The sound quality and durability of vinyl records
is highly dependent on the quality of the vinyl.
During the early 1970s, as a cost-cutting move
towards use of lightweight, flexible vinyl pressings,
much of the industry adopted a technique of
reducing the thickness and quality of vinyl
used in mass-market manufacturing, marketed
by RCA Victor as the "Dynaflex" (125
g/m²) process, considered inferior by most
record collectors. Most vinyl records are pressed
on recycled vinyl.
"virgin" or "heavy" (180-220
g/m²) vinyl is commonly used for modern
"audiophile" vinyl releases in all
genres. Many collectors prefer to have 180 g/m²
vinyl albums, and they have been reported to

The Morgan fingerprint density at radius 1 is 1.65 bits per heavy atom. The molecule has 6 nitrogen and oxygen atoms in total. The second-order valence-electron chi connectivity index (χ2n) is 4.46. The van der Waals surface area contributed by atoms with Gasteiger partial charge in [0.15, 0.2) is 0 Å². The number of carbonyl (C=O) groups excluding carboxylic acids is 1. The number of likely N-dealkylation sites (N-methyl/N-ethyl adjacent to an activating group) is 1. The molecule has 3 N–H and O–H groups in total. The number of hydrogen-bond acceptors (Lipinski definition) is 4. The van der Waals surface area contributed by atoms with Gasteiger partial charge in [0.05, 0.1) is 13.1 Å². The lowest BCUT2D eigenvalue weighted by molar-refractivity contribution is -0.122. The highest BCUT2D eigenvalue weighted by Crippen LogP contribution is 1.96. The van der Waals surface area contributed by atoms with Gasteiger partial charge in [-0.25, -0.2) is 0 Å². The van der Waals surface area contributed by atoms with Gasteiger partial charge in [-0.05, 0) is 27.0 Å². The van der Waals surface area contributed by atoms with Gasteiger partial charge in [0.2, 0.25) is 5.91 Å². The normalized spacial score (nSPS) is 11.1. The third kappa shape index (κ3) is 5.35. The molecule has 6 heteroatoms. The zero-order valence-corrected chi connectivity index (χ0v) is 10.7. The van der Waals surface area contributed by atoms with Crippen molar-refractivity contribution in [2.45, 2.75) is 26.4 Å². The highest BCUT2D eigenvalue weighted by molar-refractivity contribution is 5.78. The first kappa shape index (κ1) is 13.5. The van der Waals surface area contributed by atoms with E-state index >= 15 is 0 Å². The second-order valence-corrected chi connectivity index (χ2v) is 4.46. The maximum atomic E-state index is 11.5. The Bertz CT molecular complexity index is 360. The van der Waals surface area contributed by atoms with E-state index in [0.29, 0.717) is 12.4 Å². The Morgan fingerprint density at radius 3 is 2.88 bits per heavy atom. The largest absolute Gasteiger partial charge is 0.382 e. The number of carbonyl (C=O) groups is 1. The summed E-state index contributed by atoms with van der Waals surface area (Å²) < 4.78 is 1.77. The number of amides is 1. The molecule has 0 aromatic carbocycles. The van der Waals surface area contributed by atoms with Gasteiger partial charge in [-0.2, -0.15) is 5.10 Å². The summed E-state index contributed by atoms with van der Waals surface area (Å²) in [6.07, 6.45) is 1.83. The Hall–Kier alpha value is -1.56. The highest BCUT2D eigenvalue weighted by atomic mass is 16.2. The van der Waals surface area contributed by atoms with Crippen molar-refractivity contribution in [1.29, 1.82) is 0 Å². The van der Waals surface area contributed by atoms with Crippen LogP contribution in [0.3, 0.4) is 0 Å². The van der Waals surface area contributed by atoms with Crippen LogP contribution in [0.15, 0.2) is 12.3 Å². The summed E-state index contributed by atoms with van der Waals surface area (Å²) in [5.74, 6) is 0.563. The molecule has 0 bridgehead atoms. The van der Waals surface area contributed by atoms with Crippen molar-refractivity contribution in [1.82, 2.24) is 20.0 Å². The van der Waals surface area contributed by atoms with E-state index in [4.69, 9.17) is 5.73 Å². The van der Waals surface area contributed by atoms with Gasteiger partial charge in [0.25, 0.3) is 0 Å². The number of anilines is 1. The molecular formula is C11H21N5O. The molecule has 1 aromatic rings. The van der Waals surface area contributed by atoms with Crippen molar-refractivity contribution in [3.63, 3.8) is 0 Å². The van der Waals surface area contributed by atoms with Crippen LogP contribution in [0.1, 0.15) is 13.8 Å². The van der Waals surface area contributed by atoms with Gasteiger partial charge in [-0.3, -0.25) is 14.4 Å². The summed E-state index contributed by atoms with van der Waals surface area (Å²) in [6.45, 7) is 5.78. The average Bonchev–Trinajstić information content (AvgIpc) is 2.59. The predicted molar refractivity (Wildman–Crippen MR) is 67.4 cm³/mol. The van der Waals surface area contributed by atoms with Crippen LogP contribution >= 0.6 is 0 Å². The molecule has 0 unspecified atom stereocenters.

have a better sound than normal vinyl. These
albums tend to withstand the deformation caused
by normal play better than regular vinyl. 180
g/m² vinyl is more expensive to produce
and requires higher-quality manufacturing processes
than regular vinyl.
most vinyl records are from recycled plastic,
impurities can be accumulated in the record,
causing a brand new album to have audio artifacts
like clicks and pops. Virgin vinyl means that
the album is not from recycled plastic, and
will theoretically be devoid of the possible
impurities of recycled plastic. In practice,
this depends on the manufacturer's quality control.